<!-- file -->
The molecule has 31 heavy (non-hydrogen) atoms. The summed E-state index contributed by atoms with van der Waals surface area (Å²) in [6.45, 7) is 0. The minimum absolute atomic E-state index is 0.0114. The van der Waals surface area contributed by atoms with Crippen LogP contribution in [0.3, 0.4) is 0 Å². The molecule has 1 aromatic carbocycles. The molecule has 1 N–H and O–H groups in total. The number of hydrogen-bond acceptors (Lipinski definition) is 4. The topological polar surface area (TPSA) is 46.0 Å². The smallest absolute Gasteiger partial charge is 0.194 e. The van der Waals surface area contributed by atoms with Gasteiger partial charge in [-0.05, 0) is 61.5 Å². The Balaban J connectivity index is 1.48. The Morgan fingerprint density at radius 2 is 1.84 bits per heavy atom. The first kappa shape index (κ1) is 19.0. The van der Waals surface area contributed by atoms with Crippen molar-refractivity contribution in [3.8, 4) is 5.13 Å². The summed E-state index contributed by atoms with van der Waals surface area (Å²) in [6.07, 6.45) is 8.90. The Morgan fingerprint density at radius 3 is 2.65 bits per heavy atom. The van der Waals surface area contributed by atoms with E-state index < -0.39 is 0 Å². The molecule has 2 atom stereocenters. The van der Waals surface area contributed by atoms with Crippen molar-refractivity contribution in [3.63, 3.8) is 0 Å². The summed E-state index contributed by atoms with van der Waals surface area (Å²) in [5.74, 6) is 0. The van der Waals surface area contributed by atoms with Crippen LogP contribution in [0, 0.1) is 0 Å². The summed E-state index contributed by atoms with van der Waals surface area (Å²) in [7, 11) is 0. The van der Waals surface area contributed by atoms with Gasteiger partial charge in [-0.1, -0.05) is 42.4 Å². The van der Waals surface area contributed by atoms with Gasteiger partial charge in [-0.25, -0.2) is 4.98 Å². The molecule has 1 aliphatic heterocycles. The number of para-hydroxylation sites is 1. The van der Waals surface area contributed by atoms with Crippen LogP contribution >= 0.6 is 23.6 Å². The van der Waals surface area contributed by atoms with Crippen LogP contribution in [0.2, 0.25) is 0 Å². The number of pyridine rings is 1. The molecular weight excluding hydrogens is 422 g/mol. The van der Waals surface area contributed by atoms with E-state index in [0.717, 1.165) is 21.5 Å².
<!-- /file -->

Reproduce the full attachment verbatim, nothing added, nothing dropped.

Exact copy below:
The molecule has 31 heavy (non-hydrogen) atoms. The summed E-state index contributed by atoms with van der Waals surface area (Å²) in [6.45, 7) is 0. The minimum absolute atomic E-state index is 0.0114. The van der Waals surface area contributed by atoms with Crippen LogP contribution in [0.3, 0.4) is 0 Å². The molecule has 1 aromatic carbocycles. The molecule has 1 N–H and O–H groups in total. The number of hydrogen-bond acceptors (Lipinski definition) is 4. The topological polar surface area (TPSA) is 46.0 Å². The smallest absolute Gasteiger partial charge is 0.194 e. The van der Waals surface area contributed by atoms with Gasteiger partial charge in [-0.05, 0) is 61.5 Å². The Balaban J connectivity index is 1.48. The Morgan fingerprint density at radius 2 is 1.84 bits per heavy atom. The first kappa shape index (κ1) is 19.0. The van der Waals surface area contributed by atoms with Crippen molar-refractivity contribution in [3.8, 4) is 5.13 Å². The summed E-state index contributed by atoms with van der Waals surface area (Å²) in [6.07, 6.45) is 8.90. The Morgan fingerprint density at radius 3 is 2.65 bits per heavy atom. The van der Waals surface area contributed by atoms with E-state index < -0.39 is 0 Å². The molecule has 2 atom stereocenters. The van der Waals surface area contributed by atoms with Crippen molar-refractivity contribution in [3.63, 3.8) is 0 Å². The summed E-state index contributed by atoms with van der Waals surface area (Å²) in [5.74, 6) is 0. The van der Waals surface area contributed by atoms with Crippen LogP contribution in [0, 0.1) is 0 Å². The summed E-state index contributed by atoms with van der Waals surface area (Å²) in [7, 11) is 0. The van der Waals surface area contributed by atoms with Gasteiger partial charge in [-0.1, -0.05) is 42.4 Å². The van der Waals surface area contributed by atoms with Gasteiger partial charge in [-0.25, -0.2) is 4.98 Å². The molecule has 1 aliphatic heterocycles. The number of para-hydroxylation sites is 1. The van der Waals surface area contributed by atoms with Crippen LogP contribution >= 0.6 is 23.6 Å². The van der Waals surface area contributed by atoms with Crippen LogP contribution in [0.2, 0.25) is 0 Å². The number of pyridine rings is 1. The molecular weight excluding hydrogens is 422 g/mol. The van der Waals surface area contributed by atoms with E-state index in [0.717, 1.165) is 21.5 Å².